Migrating from React to Inferno

Florian Rappl, iQuest


Migration Strategy From React.js

Cover Inferno

Florian Rappl

Solution Architect

  • IoT / Embedded Computing
  • .NET Communication Systems
  • Web Technologies

Writer and consultant

  • Microsoft MVP for C# / Development Tools
  • Active contributions to open-source projects
  • Articles for CodeProject, SitePoint, tuts+, ...


  1. What is Inferno?
  2. Motivation to Discard React
  3. Similarities and Differences
  4. Migration Strategy
  5. Pitfalls and Mitigation


Inferno in a Nutshell

  • Component driven view framework
  • React-like API incl. concepts and component lifecycle events
  • Lightweight filesize
  • Isomorphic rendering
  • Highly modular
  • Focus on performance (on mobile)

Discover more at infernojs.org.

Frontend Framework Comparison

JS Framework Benchmark Shootout

Frontend Framework Comparison

Looks familiar?

import Inferno from 'inferno';

const message = 'Hello world';

  <MyComponent message={ message } />,

Looks familiar?

import { Router, Route } from 'inferno-router';
import createHistory from 'history/createBrowserHistory';
const routes = (
	<Router history={ createHistory() }>
		<Route component={ App }>
			<Route path="/" component={ Home } />
			<Route path="/users" component={ Users }>
				<Route path="/:username" component={ User } />
			<Route path="*" component={ NoMatch } />


Problem Description (1)

  • Hybrid app using Cordova
  • Output needs to be compatible for Web, iOS, and Android
  • About 300 kLOC
  • Roughly 230 different components
  • Extensible via plugins
  • Reflux as state container

Problem Description (2)

  • Uses third-party components, e.g., React Bootstrap
  • Startup time on recent phones is about 3 seconds
  • Very dynamic system coupled to a live data feed
  • Some UI changes are quite heavy and have a noticable lag
  • Overall, battery usage is far too high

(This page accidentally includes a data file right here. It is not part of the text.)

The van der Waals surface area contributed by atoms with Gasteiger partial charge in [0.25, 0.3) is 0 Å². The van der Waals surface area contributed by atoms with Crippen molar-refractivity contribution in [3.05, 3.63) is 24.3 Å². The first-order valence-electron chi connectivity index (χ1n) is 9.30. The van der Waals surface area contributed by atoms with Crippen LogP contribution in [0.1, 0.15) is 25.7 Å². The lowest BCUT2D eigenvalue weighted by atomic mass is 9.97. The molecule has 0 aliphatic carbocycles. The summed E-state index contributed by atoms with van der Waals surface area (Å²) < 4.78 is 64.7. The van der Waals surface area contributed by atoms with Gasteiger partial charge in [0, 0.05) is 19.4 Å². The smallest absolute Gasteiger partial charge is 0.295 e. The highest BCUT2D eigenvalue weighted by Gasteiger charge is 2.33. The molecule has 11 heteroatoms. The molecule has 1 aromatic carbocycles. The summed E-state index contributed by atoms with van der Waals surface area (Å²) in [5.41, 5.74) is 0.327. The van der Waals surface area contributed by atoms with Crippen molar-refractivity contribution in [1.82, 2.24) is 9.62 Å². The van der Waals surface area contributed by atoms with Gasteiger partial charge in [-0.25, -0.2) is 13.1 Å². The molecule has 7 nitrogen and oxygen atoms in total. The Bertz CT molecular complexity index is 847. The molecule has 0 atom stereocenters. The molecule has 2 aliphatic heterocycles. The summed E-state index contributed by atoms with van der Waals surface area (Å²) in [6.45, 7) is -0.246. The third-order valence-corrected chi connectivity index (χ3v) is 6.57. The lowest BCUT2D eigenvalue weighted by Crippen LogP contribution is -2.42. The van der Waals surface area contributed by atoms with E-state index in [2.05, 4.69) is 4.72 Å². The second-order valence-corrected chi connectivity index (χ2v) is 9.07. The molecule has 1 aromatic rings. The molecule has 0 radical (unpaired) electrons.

• Inferno was designed for mobile
  • Uses more lightweight virtual DOM
  • Events are directly attached
  • Very fast diffing, barely any overhead


  • Modularity is the practically identical to React
  • Less powerful ref attribute
  • Integration with other DOM manipulation libraries possible
  • Lifecycle events also exist on functional components


  • One-way data flow architecture
  • Bindings also supplied for Redux, MobX and Cerebral
  • React-like API
  • Concepts and component lifecycle events like in React
  • linkEvent to remove the need for manually binding callbacks


  • 10 kB instead of 42 kB for the core part
  • DOM extension already integrated
  • Routing is external like in React


  • Performance is key here
  • Same lifecycle as in React
  • Direct DOM integration
  • No possibility to use React Native
  • Server-side rendering supported

How fast does it render?

Inferno Performance



  • Same uni-directional dataflow
  • One-way binding as the default
  • Two-way binding manually
  • Like React, but faster


Migration Steps

  1. Replace React w. Inferno, use inferno-compat
  2. Analyze library situation (identify strong dependency on React)
  3. Find suitable replacements that work w. Inferno
  4. Drop the notation of React and replace w. Inferno

Migration Step 1: Replace

  • Remove the React core libraries from the code
  • Add the Inferno core library
  • Add the Inferno/React compatibility shim
  • Try to run the application
  • Fix the problems
  • Revert if too many incompatibilites

Migration Step 1: Replace

npm install --save inferno inferno-component inferno-compat inferno-router
npm install inferno-test-utils --save-dev

// Webpack
	resolve: {
		alias: {
			'react': 'inferno-compat',
			'react-dom': 'inferno-compat'

Migration Step 2: Analyze

  • Which external libraries are we using?
  • Shape of the external libraries - is React necessary?
  • What features of React are required by these libraries?
  • Often a simple trial run is sufficient

Migration Step 3: Find

  • What are the alternatives to a given library?
  • Can the library be made compatible with a simple change?
  • Evaluate the effort of a custom implementation per component

Migration Step 4: Drop

  • Drop the inferno-compat library
  • Adjust Webpack to use module alias (React leading to Inferno)
  • Replace incompatible modules with their alternatives


Potential Problems

  • No alternatives to some libraries
  • Custom implementation is difficult to maintain
  • Hidden behavior change for some components
  • Less flexibility in the future



Thanks for your attention

  • Feel free to contact me